With only three episodes of The Americans left after Rififi, the show has quickened the pace at just the right time. The show achieves this by bringing on the perfect storm that is this latest episode. Rififi has a lot more Stan, the most of Henry we have got all season, the final bow of poor Stavos, and Philip and Elizabeth enjoying the worst period their marriage has ever seen. Rififi pulls all of these disparate threads together by using the most organic way of bringing mostly everyone together through Thanksgiving weekend. The Jennings are under one roof for the first time this season, and it’s punishing to watch.
FX shows are technically allowed to use the F-word maybe once a season, and it needs to be an important use of that word to feel anything other than cheap. Ok, that’s my theory that I’ve picked up from watching lots of FX shows, but the point is that the F-word is still a big deal when it’s used outside of cable and Netflix. Both Elizabeth and Philip’s utterances of this word brilliantly telling of their emotional state. Now, I’m Scottish and I use the f-word in every sentence that I can get away with to the point that it means f**k all in real life. That’s happily not the case for The Americans. So, let’s analyze the importance of our favorite Russian spies and their bad language.
Rififi starts very much as it means to go on: with a profound lack of grace from both Philip and Elizabeth. The argument begins with Philip bringing up the murder of Stan’s witnesses and the traumatized boy that Elizabeth left behind. This was a heinous act, and it was shot that way, but Philip’s judgment is rendered hilariously hypocritical when looking at the death he has caused in the past. It’s an understandable problem to have, but the boy left behind isn’t that big a factor. That sounds callous but his presence at the murder of his mother and step-father doesn’t make their deaths more important, or worse, than anyone Philip has killed. Elizabeth feels that hypocrisy and attacks Philip with it by basically calling him less of a man than he used to be. This culminates in Phillip telling Elizabeth that he isn’t helping her with Kimmy. He was but couldn’t after finally crossing the line with Kimmy. Elizabeth accuses Philip of just wanting to f**k Kimmy and this is where we truly see the chasm that has opened up between them. Remember in season three when Philip was first infiltrating Kimmy (and yes that sounds as disgusting as it turned out to be) when Elizabeth was Philip’s rock. She knew how much it hurt Philip to do this to a girl his daughter’ age which made her the perfect support. Fast-forward to now and that tenderness is sacrificed for a cheap accusation. Also, Philip can shove his self-help bullshit up his ass. I really hate it when mummy and daddy spies fight.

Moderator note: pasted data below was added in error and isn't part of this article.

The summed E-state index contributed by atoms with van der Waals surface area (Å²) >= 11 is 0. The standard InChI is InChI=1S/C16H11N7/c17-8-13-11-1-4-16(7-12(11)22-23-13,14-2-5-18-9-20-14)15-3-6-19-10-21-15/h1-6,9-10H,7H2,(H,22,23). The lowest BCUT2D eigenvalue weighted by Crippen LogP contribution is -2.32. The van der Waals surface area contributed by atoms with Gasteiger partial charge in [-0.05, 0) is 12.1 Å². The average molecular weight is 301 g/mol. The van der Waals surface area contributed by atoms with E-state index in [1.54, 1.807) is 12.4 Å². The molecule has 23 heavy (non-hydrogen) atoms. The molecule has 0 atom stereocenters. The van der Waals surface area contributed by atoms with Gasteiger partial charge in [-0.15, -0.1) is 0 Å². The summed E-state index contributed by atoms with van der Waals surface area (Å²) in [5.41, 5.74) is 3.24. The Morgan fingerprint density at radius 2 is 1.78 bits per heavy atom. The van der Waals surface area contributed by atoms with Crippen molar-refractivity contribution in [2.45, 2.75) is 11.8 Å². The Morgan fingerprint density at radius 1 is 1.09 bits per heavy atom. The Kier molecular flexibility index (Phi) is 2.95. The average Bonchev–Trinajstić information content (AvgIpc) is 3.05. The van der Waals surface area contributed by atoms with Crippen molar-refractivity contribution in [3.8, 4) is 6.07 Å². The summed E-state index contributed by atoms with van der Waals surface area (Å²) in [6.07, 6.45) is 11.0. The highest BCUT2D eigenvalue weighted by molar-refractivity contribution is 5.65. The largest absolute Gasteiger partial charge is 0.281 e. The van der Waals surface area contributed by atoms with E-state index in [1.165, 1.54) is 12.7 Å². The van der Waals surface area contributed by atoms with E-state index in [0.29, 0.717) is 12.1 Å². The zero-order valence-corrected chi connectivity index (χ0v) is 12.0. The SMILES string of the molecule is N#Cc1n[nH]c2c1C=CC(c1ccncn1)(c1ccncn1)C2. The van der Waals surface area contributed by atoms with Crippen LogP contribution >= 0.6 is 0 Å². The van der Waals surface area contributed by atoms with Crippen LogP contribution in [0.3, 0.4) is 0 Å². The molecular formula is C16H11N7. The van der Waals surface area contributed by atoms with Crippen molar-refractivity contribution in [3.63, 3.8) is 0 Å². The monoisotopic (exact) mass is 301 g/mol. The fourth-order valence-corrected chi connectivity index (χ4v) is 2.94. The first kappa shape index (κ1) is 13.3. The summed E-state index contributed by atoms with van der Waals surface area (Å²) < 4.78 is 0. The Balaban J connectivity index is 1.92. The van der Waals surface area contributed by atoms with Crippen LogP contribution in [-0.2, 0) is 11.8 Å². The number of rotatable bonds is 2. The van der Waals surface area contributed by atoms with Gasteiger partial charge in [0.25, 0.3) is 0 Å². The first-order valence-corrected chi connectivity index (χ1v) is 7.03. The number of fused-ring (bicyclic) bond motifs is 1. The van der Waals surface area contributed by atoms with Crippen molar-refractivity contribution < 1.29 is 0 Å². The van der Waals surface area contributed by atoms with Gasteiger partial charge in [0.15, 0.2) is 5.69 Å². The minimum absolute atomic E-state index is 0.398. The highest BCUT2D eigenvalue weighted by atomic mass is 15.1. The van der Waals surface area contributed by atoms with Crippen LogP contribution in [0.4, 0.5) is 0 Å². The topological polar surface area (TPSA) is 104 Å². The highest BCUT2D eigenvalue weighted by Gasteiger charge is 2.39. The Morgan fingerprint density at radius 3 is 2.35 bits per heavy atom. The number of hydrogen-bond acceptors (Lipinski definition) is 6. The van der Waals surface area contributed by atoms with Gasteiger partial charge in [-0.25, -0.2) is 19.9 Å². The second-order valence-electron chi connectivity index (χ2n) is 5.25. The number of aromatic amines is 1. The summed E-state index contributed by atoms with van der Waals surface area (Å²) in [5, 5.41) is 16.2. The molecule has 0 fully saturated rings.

Now it’s Philip’s turn, and this time it isn’t anything to do with Elizabeth. Instead, it’s in one of those Americans scenes that skillfully show the character’s mindset through an apparently mundane task. While trying to bond with the returning Henry, Philip takes his son to play a racing game that I believe was something to do with Scalextric. Scalextric was about control (something that went in one ear and out the other as I deliberately crashed all my cars as a child) and Philip continually messing up the final bend and shouting F**K! It’s a family place Phil, not cool. Philip is increasingly feeling like a failure. He can’t pay for Henry’s school, he has to fire Stamos and two other people for the travel agency to stay afloat, and his wife now feels more comfortable sleeping in Paige’s room than with him.
Both of the Jennings are spiraling, caused by the lack of the strength that their partnership brought to the table. Rififi is considered to be one of the best heist films of all time, and its appearance in The Americans is for another brilliantly simple purpose. Every heist film is obsessed with the idea of one last job, and at the end of this episode that is exactly what Philip is doing. Thanks to some off-screen luck, Stan is on the trail of a bona fide illegal from Chicago. Claudia lets Elizabeth know that this guy must be rescued or killed before capture. Elizabeth seems to know that this plan stinks, even calling Henry for a chat before she proceeds. Even Henry remarks to Philip that this is a rare occurrence. There’s a good bet that this will be the job that goes bad, that this will be the time that Stan finally discovers he’s been hoodwinked by the very people he was chasing for nearly a decade. The Americans now has the feeling of dreaded inevitability. Even so, Philip has volunteered his skills, though there is no way of knowing the details of the code he sent to Oleg.
9/10 – Rififi is a hard watch for Jennings lovers, but it does expertly turn the screws as both Philip and Elizabeth are trying to survive the hells of their own making. Also, keep an eye on Renee, there is still something weird about her presence in the show.